“No matter how many women came for food, the pot was always full.  Our stocks had run out hours ago, but the food was always plentiful.  Jesus had come down to this poor Rwandan village and multiplied the corn meal like he had done with the loaves and the fishes in Biblical times.”

I bring this all up because the Supreme Court will hear arguments on whether or not a business has the right to withhold health insurance benefits for certain types of contraception, those that prevent implantation of a fertilized egg in the womb.  This, the business says, is abortion, and because it was founded by people of faith and is run and operated on Christian moral principles, it cannot be forced to go against the teachings of Jesus Christ.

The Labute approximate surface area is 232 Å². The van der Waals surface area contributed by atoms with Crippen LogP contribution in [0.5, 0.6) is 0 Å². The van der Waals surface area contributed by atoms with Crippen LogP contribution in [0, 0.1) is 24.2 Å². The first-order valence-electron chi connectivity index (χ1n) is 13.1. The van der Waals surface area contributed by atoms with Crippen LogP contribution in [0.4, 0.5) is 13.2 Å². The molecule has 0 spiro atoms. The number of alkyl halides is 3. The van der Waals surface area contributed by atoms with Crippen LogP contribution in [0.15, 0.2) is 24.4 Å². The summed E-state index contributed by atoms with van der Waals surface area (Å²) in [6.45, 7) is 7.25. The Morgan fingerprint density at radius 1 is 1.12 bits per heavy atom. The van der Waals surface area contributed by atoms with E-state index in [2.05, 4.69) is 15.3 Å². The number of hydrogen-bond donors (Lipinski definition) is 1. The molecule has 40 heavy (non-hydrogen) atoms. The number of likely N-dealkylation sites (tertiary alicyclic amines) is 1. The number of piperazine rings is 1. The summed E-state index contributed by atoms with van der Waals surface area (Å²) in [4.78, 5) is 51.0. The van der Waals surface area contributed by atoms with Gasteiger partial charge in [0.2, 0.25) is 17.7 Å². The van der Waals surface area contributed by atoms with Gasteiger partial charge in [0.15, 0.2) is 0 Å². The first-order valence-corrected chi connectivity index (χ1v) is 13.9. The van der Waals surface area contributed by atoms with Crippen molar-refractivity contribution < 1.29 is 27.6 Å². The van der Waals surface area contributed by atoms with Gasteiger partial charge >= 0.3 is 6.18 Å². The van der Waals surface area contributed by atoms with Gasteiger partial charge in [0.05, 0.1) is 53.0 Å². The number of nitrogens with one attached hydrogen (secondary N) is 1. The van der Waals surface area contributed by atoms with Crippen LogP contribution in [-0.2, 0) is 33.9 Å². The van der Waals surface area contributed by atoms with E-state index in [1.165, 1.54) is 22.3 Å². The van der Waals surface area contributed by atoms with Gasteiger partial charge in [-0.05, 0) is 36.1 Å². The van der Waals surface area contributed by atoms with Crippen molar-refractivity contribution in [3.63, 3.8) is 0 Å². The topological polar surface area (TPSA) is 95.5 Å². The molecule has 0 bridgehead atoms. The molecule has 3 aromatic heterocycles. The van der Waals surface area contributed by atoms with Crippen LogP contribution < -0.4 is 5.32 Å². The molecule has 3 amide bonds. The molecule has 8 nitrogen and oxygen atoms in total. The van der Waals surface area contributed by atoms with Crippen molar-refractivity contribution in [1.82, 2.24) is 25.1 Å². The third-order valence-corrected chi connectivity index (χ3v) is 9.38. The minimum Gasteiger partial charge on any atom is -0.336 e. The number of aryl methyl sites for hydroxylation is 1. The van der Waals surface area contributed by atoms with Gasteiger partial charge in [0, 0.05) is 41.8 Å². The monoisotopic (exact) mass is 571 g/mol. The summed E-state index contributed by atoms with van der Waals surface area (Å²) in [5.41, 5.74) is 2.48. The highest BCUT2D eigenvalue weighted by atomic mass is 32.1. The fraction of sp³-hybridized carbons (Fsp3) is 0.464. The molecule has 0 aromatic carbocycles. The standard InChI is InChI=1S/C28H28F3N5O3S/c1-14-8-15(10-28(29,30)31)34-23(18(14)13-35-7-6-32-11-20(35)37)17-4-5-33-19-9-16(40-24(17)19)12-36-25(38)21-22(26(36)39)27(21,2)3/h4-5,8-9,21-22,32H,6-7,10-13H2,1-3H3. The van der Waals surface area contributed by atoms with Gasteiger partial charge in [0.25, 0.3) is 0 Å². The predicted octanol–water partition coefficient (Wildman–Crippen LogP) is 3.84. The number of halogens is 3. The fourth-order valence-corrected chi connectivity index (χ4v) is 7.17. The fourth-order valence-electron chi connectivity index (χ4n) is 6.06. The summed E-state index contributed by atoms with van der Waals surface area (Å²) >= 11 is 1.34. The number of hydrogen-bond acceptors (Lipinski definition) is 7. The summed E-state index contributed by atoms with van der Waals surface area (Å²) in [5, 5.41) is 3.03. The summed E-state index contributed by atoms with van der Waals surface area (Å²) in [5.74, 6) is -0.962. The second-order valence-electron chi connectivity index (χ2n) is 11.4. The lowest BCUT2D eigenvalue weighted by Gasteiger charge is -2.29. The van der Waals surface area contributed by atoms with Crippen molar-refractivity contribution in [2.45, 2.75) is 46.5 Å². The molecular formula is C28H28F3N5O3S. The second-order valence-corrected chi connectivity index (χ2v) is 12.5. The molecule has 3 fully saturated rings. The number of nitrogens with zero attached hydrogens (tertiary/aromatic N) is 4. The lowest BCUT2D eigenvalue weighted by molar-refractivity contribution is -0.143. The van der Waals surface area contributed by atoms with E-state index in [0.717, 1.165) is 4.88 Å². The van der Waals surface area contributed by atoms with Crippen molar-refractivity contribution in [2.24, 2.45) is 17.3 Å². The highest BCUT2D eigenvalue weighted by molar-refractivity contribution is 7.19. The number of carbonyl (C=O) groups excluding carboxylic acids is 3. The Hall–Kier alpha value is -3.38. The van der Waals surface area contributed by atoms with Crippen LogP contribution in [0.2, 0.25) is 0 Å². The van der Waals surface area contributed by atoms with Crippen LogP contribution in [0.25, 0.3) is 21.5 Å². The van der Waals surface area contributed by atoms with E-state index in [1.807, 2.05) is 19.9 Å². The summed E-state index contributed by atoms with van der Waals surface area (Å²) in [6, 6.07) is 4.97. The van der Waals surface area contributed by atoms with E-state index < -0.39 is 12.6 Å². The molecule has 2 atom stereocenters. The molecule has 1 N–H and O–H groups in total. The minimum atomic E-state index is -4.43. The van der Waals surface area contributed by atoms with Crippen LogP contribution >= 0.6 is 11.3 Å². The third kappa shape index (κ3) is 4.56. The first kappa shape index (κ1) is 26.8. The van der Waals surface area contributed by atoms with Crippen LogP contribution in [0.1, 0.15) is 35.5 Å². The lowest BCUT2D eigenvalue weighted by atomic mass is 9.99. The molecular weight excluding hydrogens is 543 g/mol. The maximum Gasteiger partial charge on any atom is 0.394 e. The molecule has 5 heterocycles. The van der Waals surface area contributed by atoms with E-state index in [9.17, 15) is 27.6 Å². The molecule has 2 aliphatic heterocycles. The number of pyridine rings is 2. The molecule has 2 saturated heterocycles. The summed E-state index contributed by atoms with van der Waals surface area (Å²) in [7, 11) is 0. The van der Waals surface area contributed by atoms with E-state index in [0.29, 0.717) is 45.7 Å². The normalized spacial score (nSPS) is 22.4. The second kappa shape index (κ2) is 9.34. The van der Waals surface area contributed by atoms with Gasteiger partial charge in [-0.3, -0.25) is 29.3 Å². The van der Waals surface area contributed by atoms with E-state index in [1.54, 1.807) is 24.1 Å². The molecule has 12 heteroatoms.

Opponents say that corporations are not people and have no right to impose their particular morality on employees. I am not sure how the Supreme Court will rule on this case, but I am sure that if Global Vistas is called as an amicus curiae, they will argue forcefully that a corporation certainly can set moral standards for its employees and expect them, after full disclosure, to abide by them.  Not only that, Global Vistas would argue, it is the very evangelical Christian faith which enables its staff to work tirelessly for the poor.  Ladling gruel out of a barrel to 500 women and their squalling babies is not all that rewarding unless you know that you are doing the Lord’s work.